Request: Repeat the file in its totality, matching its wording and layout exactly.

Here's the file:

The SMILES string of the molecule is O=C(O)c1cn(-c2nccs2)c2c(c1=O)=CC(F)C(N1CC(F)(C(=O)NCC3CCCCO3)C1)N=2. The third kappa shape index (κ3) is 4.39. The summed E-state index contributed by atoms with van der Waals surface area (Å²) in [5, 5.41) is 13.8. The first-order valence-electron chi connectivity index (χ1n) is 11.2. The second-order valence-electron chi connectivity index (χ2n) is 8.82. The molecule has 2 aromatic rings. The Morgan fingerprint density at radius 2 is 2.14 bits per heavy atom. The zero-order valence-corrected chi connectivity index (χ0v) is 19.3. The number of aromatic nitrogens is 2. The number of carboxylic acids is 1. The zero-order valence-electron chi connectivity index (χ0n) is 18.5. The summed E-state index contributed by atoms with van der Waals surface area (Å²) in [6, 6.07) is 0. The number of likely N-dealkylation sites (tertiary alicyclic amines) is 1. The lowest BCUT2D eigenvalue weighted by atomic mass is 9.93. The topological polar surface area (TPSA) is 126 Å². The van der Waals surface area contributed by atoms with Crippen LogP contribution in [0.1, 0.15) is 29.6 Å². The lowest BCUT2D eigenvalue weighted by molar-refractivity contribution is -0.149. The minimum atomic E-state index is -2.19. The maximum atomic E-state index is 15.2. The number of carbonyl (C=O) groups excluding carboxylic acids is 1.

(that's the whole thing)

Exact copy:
The SMILES string of the molecule is O=C(O)c1cn(-c2nccs2)c2c(c1=O)=CC(F)C(N1CC(F)(C(=O)NCC3CCCCO3)C1)N=2. The third kappa shape index (κ3) is 4.39. The summed E-state index contributed by atoms with van der Waals surface area (Å²) in [5, 5.41) is 13.8. The first-order valence-electron chi connectivity index (χ1n) is 11.2. The second-order valence-electron chi connectivity index (χ2n) is 8.82. The molecule has 2 aromatic rings. The Morgan fingerprint density at radius 2 is 2.14 bits per heavy atom. The zero-order valence-corrected chi connectivity index (χ0v) is 19.3. The number of aromatic nitrogens is 2. The number of carboxylic acids is 1. The zero-order valence-electron chi connectivity index (χ0n) is 18.5. The summed E-state index contributed by atoms with van der Waals surface area (Å²) in [6, 6.07) is 0. The number of likely N-dealkylation sites (tertiary alicyclic amines) is 1. The lowest BCUT2D eigenvalue weighted by atomic mass is 9.93. The topological polar surface area (TPSA) is 126 Å². The van der Waals surface area contributed by atoms with Crippen LogP contribution in [0.1, 0.15) is 29.6 Å². The lowest BCUT2D eigenvalue weighted by molar-refractivity contribution is -0.149. The minimum atomic E-state index is -2.19. The maximum atomic E-state index is 15.2. The number of carbonyl (C=O) groups excluding carboxylic acids is 1.